Abboud B, Sleilaty G, Braidy C, Zeineddine S, Ghorra C, Abadjian G, Tabchy B. Careful Examination of Thyroid Specimen Intraoperatively to Reduce Incidence of Inadvertent Parathyroidectomy During Thyroid Surgery. Arch Otolaryngol Head Neck Surg. 2007;133(11):1105-1110. doi:10.1001/archotol.133.11.1105
To assess the incidence and clinical relevance of inadvertent parathyroidectomy during thyroidectomy, and the possibility of reducing its occurrence.
Consecutive patients who underwent thyroidectomy from 1999 to 2005, divided into 2 groups (group 1, those with inadvertent parathyroidectomy; and group 2, those without inadvertent parathyroidectomy). Patients who underwent surgical procedures for recurrent thyroid disease, intentional parathyroidectomy, and resection of central compartment viscera were excluded.
All pathology reports were reviewed for the presence of any parathyroid tissue in the resected specimen. Age, sex, preoperative diagnosis, thyroid hormonal status, substernal thyroid extension, number of parathyroid glands identified and spared at the time of surgery, autotransplantation of parathyroid gland, and final histologic findings were recorded.
Main Outcome Measures
Identification of parathyroid tissue in resected specimens and postoperative symptomatic hypocalcemia.
A total of 307 patients were included. Surgical procedures included bilateral or unilateral thyroidectomy (95% and 5% of procedures, respectively). Central neck lymph node dissection was performed in 5% of cases. Pathologic findings showed inadvertent parathyroidectomy in 12% of cases. Of these, 32% were recognized intraoperatively. The parathyroid tissue was found in extracapsular locations in 37% of cases, intracapsular locations in 39%, and intrathyroidal locations in 24%. There was no statistical difference between the 2 groups in terms of sex, preoperative diagnosis, substernal extension, extent of surgery, pathologic diagnosis, and occurrence of postoperative hypocalcemia, except for the presence of thyroiditis.
Careful examination of the surgical specimen intraoperatively decreases the incidence of inadvertent parathyroidectomy during thyroidectomy.
Thyroidectomy is a frequent and relatively safe surgical procedure and is associated with a minimal complication rate.1- 3 However, the proximity of the thyroid to certain important structures makes this surgical procedure interesting and challenging. The main postoperative complications include wound hemorrhage, transient or permanent hypoparathyroidism (eg, injury, devascularization, removal of the parathyroid gland), and injury to the laryngeal nerves (recurrent and external branch of the superior laryngeal nerve).To minimize morbidity, it has been proposed that these anatomic structures be recognized during surgery; moreover, the surgeon should keep in mind the anatomic variations, especially those of parathyroid glands.4,5 The complication rate in thyroid surgery is inversely proportional to the experience of the operating surgeon and directly proportional to the extent of surgery.1
Inadvertent parathyroidectomy during thyroid surgery is a potential complication of this procedure; its occurrence varies widely among centers and among surgeons, depending on the regional and individual experience.1,6- 10 During thyroidectomy, preservation of the parathyroid glands can be achieved by careful dissection directly on the thyroid capsule and separating the parathyroid glands gently from the thyroid gland. Nonetheless, even with meticulous dissection, every thyroid surgeon is occasionally surprised by a pathology report revealing the presence of parathyroid tissue along with the thyroid specimen. Although the removal of 1 or more parathyroid glands may not necessarily have any clinical relevance, for some authors1,10- 13 it has been a risk factor for postthyroidectomy hypocalcemia. Thus, it is important for the thyroid surgeon to be able to identify factors that could potentially increase the risk of inadvertent parathyroidectomy during thyroid surgery and therefore to take appropriate caution with those patients.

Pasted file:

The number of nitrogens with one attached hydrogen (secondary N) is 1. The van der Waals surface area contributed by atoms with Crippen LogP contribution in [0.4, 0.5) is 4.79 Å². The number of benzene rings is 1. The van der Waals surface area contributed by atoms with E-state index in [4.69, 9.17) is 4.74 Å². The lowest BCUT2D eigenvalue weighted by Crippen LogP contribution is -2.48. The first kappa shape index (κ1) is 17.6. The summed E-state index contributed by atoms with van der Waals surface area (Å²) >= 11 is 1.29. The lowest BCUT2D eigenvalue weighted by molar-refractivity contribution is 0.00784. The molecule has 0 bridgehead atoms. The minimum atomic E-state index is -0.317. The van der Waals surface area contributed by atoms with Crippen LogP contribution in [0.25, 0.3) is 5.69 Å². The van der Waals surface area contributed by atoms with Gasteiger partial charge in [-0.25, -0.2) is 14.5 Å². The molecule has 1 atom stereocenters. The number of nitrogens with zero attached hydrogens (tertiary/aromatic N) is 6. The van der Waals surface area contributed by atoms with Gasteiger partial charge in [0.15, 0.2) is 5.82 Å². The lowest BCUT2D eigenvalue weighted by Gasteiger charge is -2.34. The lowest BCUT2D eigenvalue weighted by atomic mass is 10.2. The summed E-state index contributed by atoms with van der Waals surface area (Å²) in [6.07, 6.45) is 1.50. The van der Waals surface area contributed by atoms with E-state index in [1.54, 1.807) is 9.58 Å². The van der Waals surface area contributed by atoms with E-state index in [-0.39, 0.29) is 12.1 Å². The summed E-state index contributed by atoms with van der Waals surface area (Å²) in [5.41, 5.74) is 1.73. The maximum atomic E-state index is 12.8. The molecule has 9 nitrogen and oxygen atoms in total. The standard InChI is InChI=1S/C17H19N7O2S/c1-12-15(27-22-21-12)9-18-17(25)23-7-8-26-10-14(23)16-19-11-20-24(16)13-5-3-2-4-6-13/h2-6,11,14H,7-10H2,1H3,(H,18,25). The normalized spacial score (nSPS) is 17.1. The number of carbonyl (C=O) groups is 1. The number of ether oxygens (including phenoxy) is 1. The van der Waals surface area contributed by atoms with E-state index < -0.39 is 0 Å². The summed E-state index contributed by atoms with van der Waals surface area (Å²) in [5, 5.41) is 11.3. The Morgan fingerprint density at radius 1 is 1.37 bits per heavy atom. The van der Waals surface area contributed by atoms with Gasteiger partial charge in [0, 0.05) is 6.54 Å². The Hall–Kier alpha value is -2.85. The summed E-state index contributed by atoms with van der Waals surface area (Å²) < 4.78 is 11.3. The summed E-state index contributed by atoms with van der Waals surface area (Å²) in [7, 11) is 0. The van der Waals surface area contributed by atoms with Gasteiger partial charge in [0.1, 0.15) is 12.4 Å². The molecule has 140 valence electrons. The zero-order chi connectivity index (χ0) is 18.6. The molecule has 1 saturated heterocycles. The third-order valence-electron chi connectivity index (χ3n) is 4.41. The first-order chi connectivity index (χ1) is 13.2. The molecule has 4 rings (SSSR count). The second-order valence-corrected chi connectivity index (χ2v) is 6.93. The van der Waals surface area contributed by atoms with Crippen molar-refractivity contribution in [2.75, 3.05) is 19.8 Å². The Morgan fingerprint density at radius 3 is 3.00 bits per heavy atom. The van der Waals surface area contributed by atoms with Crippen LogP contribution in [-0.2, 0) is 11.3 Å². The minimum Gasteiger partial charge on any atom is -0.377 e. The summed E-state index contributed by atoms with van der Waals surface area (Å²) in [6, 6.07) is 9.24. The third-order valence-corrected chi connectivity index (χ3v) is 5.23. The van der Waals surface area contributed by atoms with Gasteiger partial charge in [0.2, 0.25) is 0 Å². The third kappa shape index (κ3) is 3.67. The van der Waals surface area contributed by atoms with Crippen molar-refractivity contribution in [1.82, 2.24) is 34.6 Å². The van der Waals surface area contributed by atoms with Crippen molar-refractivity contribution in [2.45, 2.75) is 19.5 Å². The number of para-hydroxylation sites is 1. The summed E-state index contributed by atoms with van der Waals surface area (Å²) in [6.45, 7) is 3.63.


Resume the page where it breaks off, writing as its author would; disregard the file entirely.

We assessed the incidence and clinical relevance of inadvertent parathyroid removal during thyroidectomy and identified factors that might predict patients at increased risk to decrease these potential complications.
This study was a retrospective review of all thyroidectomies (unilateral or bilateral) performed at the department of General Surgery in the Hotel Dieu de France Hospital, Beirut, Lebanon, from January 1999 to June 2005. Patient demographics and data regarding preoperative diagnosis and surgical procedures were collected. The local hospital medical ethics committee approved the database review. Informed consent was obtained from all the patients to review their medical files and to be included in the study. Two groups of patients were studied: those in group 1 had experienced inadvertent parathyroidectomy following thyroid surgery and those in group 2 had not. Patients undergoing concomitant central neck lymph nodal dissection were included in the study, whereas those who required more extensive surgical resection of central compartment viscera (eg, the larynx, trachea, or esophagus) were excluded. Patients who had undergone repeated surgical procedures for recurrent or persistent thyroid disease and patients who had undergone intentional parathyroidectomy were excluded from the study. The following parameters were recorded for all patients: age, sex, preoperative diagnosis, thyroid hormonal status, substernal thyroid extension, number of parathyroid glands identified and spared during the surgery, autotransplantation of parathyroid gland, and final histologic findings.